- The effort to convert two barely used 747-8I jetliners to the next Air Force One jets has already hit a cost overruns—just two months into the conversion process.
- Contractor Boeing blames the cost overrun on the impact of the coronavirus on the engineering effort.
- The two planes are expected to enter service in 2024.
The program to build two new Air Force One presidential transport planes experienced its first cost overrun, an issue contractor Boeing blamed on the coronavirus pandemic. Boeing began work on the planes just two months ago, converting two commercial airliners into VIP transports that will ferry the President of the United States and his entourage around the world well into the 2050s.
Boeing will pay $168 million due to what it called “engineering inefficiencies” caused by the COVID-19 pandemic. Boeing, with manufacturing facilities in Washington State, was hit particularly hard by the pandemic, with 212 employees testing positive for the coronavirus and with one employee dying. Boeing took the unusual step of halting production of commercial aircraft completely for 14 days, starting on March 25, with production restarting April 21.
It is not clear to what extent this impacted the new Air Force One project—the program is a military one, but the planes themselves are new-build 747-8I commercial jetliners built for Russian airline Transaero. Transaero went bankrupt in 2015, stranding the planes without a buyer, and the two aircraft ended up in mothballs in the Mojave Desert. The new aircraft will be known as VC-25Bs, replacing the older VC-25A that entered service in 1990.
Boeing began the conversion process on February 25 at the company's facilities in San Antonio. Like the subjects of all great shop projects, the two giant passenger planes are sitting on jacks. The Air Force explains:
Following ferry flights in spring 2019 to the Boeing modification facility, Boeing prepared the two aircraft for modification by removing the commercial interiors, engines, auxiliary power units, and numerous secondary system components. Additionally, Boeing placed a sophisticated jacking and crib mechanism under each aircraft to reduce structural stress for the initial modification phases.
Next, the aircraft must undergo modifications to incorporate the built-in airstairs. The airstairs, located towards the rear of the aircraft, allow passengers and crew to embark and disembark without help from the ground. President Barack Obama was forced to use the airstairs in 2016 when he arrived at a G-20 meeting Beijing and no staircase was provided for his arrival.
The first phase of aircraft modification involves cutting out large skin and structure areas in both the forward and aft lower lobes of the aircraft and then installing two newly manufactured superpanels. The superpanels contain structural upgrades and cutouts for the VC-25B lower lobe doors including internal airstairs for mission requirements.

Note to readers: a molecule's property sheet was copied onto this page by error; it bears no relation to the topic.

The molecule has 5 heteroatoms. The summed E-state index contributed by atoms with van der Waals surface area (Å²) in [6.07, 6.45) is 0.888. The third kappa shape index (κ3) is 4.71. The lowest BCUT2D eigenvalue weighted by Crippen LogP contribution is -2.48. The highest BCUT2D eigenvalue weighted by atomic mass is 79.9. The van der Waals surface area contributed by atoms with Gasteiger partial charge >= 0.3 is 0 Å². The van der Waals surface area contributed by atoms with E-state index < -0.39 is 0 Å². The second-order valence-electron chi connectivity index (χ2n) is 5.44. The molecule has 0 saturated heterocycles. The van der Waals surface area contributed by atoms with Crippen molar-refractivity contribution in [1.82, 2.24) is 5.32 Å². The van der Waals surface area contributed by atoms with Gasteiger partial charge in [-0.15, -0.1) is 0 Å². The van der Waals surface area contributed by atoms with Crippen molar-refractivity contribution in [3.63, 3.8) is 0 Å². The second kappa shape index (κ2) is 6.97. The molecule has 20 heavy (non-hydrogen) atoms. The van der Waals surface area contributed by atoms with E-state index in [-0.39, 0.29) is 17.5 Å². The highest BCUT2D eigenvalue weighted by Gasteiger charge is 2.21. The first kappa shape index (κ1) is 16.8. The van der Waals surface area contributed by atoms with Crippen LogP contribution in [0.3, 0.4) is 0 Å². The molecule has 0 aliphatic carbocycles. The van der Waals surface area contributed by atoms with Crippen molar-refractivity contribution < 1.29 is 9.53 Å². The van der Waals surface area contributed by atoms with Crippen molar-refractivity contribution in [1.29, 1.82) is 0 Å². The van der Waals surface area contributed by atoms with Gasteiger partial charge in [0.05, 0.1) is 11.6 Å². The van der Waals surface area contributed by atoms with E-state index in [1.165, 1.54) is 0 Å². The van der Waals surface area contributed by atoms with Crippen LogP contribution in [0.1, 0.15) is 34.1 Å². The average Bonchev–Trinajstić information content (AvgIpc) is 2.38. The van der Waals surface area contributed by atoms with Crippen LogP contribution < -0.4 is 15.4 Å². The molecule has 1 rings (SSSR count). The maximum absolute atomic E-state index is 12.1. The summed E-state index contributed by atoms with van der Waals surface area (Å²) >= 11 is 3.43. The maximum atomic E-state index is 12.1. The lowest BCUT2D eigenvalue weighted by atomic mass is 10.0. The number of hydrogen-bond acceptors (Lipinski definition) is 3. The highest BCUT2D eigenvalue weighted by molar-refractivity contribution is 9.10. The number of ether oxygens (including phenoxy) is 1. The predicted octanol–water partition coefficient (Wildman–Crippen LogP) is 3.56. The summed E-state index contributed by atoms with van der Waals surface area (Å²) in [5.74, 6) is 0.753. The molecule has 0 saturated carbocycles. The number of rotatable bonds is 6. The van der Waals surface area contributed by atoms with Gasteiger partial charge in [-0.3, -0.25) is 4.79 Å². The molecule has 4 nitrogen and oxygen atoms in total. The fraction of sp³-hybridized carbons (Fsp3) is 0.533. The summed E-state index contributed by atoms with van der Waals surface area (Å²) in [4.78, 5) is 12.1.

The two jets will also receive, “electrical power upgrades, a mission communication system, a medical facility, executive interior, and autonomous ground operations capabilities,” the Air Force says.
Air Force One jets are designed to be as self-sufficient as possible, a reflection of their Cold War role as the president’s flying headquarters during a nuclear war. In the event of war, the planes could expect to fly to an airport or airfield in a remote part of the country, one where ground facilities may not exist or may have been abandoned. The airstairs, new auxiliary power units, and other features are designed to allow the aircraft to operate as independently as possible.
VC-25As are fitted with sophisticated self-protection devices to protect the plane from surface-to-air and air-to-air missiles. The AN/AAR-54(V) missile launch warning receiver warns the aircrew of incoming missiles, while the AN/AAQ-24 Nemesis Directional Infra-Red Countermeasures (DIRCM) system fires pulses of IR light at infrared guided missiles to confuse them. The planes can also dispense flares to confuse IR guided missiles and chaff against radar-guided missiles.
The aircraft are also shielded from the effects of electromagnetic pulse (EMP), a phenomenon in which stray voltage created by a nuclear explosion can short out and otherwise cause nearby electronics to malfunction and fail. Although not made clear by the Air Force or Boeing, the new VC-25Bs will certainly receive these upgrades and likely more.
According to Defense News the total cost of the VC-25B program is expected to hit $5.3 billion. The planes were originally expected to enter service in 2024, but it’s not clear if the impact of the coronavirus will cause that date to slip.
Source: Defense News
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